Half-Life fans have gotten used to uncertainty over the fate of hero Gordon Freeman. Gordon last appeared in Half-Life 2: Episode Two, an extension of the 2004 game Half-Life 2. But the follow-up Episode Three was canceled. The newly released Half-Life: Alyx is set five years before Half-Life 2 and stars Gordon’s ally Alyx Vance, so it doesn’t majorly advance the story. Even so, the new game includes a big hint about Gordon’s future journey... especially if you play through the credits.
We posted a spoiler-light review of Alyx, so if you’re planning to play it, you might want to stop reading. Otherwise, let’s talk about what Alyx means for the Half-Life universe — where Valve says it’s not done making games.
Warning: Huge spoilers for the ending of Half-Life: Alyx and Half-Life 2: Episode Two ahead.
Half-Life 2: Episode Two ends with a cliffhanger. Gordon Freeman (who accidentally opened an inter-dimensional portal in Half-Life) has reawakened from a 20-year stasis to find Earth conquered by the alien Combine. He’s met up with the anti-Combine Resistance, including an old colleague named Eli Vance and his daughter Alyx. After winning a key military victory, Gordon and Alyx are preparing to hunt down a long-lost research ship called the Borealis, and Eli has hinted at some new information about the mysterious G-Man, who placed Gordon in stasis and saved Alyx’s life as a child. Then, a Combine “Advisor” bursts in and kills Eli.
But that’s no longer canon.
Alyx mostly takes place five years before Eli’s death, while Alyx and Eli are fighting the Combine, and Gordon is in stasis. But when Alyx infiltrates a Combine facility to find a “superweapon,” this changes dramatically — because Alyx runs into the G-Man. The G-Man, following one of his typically portentous speeches, pulls Alyx into the future. He gives her the chance to save her father, and she takes it... then disappears. After some credits, Alyx cuts back to the final scene. This time, players are in the shoes of Gordon Freeman, who hefts his iconic crowbar as the game ends.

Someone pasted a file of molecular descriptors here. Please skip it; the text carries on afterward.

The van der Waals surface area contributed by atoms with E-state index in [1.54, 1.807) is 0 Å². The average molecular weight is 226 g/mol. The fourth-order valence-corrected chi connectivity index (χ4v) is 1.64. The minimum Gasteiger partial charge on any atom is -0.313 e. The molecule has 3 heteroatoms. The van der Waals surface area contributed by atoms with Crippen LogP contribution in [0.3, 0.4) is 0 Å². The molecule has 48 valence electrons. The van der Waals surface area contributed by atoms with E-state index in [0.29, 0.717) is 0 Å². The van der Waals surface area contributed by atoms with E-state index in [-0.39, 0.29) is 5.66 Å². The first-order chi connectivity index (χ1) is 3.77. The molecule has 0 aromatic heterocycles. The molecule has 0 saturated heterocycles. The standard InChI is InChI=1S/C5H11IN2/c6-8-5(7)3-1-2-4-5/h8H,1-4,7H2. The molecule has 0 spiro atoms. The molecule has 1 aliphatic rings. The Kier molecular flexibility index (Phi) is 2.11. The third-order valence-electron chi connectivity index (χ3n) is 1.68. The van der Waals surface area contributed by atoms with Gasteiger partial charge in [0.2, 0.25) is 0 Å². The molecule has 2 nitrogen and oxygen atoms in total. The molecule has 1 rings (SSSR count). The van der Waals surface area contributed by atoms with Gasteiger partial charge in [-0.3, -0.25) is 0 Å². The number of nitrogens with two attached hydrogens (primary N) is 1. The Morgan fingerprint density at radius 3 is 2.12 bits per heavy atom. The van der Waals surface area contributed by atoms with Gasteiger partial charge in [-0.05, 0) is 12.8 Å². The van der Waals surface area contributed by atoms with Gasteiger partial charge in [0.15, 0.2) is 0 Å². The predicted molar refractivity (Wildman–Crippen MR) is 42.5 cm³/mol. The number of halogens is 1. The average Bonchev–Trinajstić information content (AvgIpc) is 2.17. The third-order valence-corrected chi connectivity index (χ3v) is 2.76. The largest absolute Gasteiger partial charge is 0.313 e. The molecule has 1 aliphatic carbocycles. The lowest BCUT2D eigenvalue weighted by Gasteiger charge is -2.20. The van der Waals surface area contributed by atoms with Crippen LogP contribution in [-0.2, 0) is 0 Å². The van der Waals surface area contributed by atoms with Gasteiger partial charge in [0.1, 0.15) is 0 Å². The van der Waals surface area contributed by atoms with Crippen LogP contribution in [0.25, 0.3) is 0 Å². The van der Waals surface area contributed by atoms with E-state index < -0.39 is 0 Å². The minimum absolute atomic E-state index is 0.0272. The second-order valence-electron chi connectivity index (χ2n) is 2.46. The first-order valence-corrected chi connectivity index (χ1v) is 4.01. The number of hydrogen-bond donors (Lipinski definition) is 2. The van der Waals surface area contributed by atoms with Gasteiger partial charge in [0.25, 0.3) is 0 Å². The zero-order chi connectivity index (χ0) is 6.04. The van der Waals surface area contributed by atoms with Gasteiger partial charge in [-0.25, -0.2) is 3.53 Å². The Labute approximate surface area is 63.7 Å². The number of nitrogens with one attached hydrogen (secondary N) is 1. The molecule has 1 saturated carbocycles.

Until now, the closest we’d gotten to Episode Three was a piece of unofficial fanfic called “Epistle 3” from former series writer Marc Laidlaw. “Epistle 3” features the player traveling alongside Alyx to find the Borealis, which turns out to be a teleportation system and a sort of time machine. The G-Man then appears and pulls Alyx out of reality, leaving her fate unknown. Alyx undercuts this arc pretty substantially, although it does assimilate some of the core themes.
Road to VR suggests that Alyx is hinting specifically at a VR-based Half-Life 2: Episode Three equivalent, since it’s so conspicuously letting players hold Gordon’s crowbar. That seems unlikely for one reason, though: Valve thinks VR crowbars aren’t much fun. When I spoke to level designer Corey Peters before the game’s release, he said Alyx was supposed to use one for puzzles and combat because “it’s a Half-Life game — it has to have a crowbar in it.” But he said the hook constantly got stuck on objects, and it wasn’t satisfying to kill an enemy using a melee weapon with little tactile feedback. While Valve might fix this problem someday, I doubt it would promise a feature it had just tried and failed to implement.
Alyx’s ending is still an obvious hint that Valve isn’t done with Gordon Freeman, though. The twist leaves parts of Episode Two’s trajectory unchanged. Gordon and the Combine are presumably both looking for the Borealis. We still don’t know why the ship matters, although since portal-making corporation Aperture Science is involved, it’s probably somehow related to teleportation. But now, Alyx is gone. Eli is desperate to get her back. And the G-Man’s ever-inscrutable plans are central to whatever happens next.